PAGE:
Here an explanation is necessary.

General Anselme Prophète when in exile, at New York, after the fall and death of President Salnave, whom he had served with devotion and fidelity, wrote to General Salomon, transmitting to him the grievances of friends who complained that the latter did nothing to alleviate their fate. General Salomon answered to General Anselme Prophète that he had nothing to do for friends, who if they could not oppose the execution of his brother, of his parents, and of his friends, should have protested by their abstention. It is to this that the President of the Republic made allusion in the passage of his discourse concerning General Anselme Prophète, who is an honorable officer and has never betrayed any of the governments in whose service he found himself. [Page 894] The offer of the vessels was made at a time when President Salnave was still in power. Therefore it could have no relation to General Anselme, who was at the time in the country.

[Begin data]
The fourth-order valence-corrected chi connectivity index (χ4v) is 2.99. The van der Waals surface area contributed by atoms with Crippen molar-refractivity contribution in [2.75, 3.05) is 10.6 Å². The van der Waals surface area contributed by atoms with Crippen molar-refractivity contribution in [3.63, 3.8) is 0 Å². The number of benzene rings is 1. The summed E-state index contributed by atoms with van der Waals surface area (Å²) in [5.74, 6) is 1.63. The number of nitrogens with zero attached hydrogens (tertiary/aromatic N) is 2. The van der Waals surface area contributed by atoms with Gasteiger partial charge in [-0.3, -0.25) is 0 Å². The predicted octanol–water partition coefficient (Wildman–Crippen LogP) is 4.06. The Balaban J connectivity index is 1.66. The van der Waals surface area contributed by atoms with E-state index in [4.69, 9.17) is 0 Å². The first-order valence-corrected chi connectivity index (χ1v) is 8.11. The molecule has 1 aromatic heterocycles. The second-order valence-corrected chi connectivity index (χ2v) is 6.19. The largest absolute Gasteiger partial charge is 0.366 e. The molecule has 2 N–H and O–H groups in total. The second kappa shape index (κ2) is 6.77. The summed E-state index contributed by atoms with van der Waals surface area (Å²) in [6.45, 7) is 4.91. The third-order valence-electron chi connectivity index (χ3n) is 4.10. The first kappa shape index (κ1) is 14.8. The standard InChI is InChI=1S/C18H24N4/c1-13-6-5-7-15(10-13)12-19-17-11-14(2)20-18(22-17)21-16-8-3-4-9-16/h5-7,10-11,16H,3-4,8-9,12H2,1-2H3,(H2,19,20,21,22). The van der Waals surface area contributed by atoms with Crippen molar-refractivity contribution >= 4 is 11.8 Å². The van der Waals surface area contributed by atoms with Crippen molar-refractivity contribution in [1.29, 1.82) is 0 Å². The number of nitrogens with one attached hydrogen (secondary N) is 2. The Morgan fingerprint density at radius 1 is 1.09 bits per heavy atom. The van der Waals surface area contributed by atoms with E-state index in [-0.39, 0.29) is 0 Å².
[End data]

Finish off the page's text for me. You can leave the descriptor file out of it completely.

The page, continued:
L’Avenir National on its side, relating a passage of the same discourse concerning General Jeanty, lends to the President the following words:

“They have a project now to have General Jeanty dismissed. I will not do it Jeanty is with Prudo and Jean Jumeau, the man who renders the greatest service to my Government. It is, thanks to these three generals, that I am able to maintain peace, etc.”

His excellency expressed himself thus:

“They want me to dismiss General Jeanty. I will not do it. General Jeanty has my full confidence. Dismiss General Jeanty, what confidence would I inspire to Generals Prudo, Jean Jumeau, Turenne Jn. Gilles, and all my other commandants of arrondissements, who aid me so powerfully and, without exception, maintain order and tranquillity?”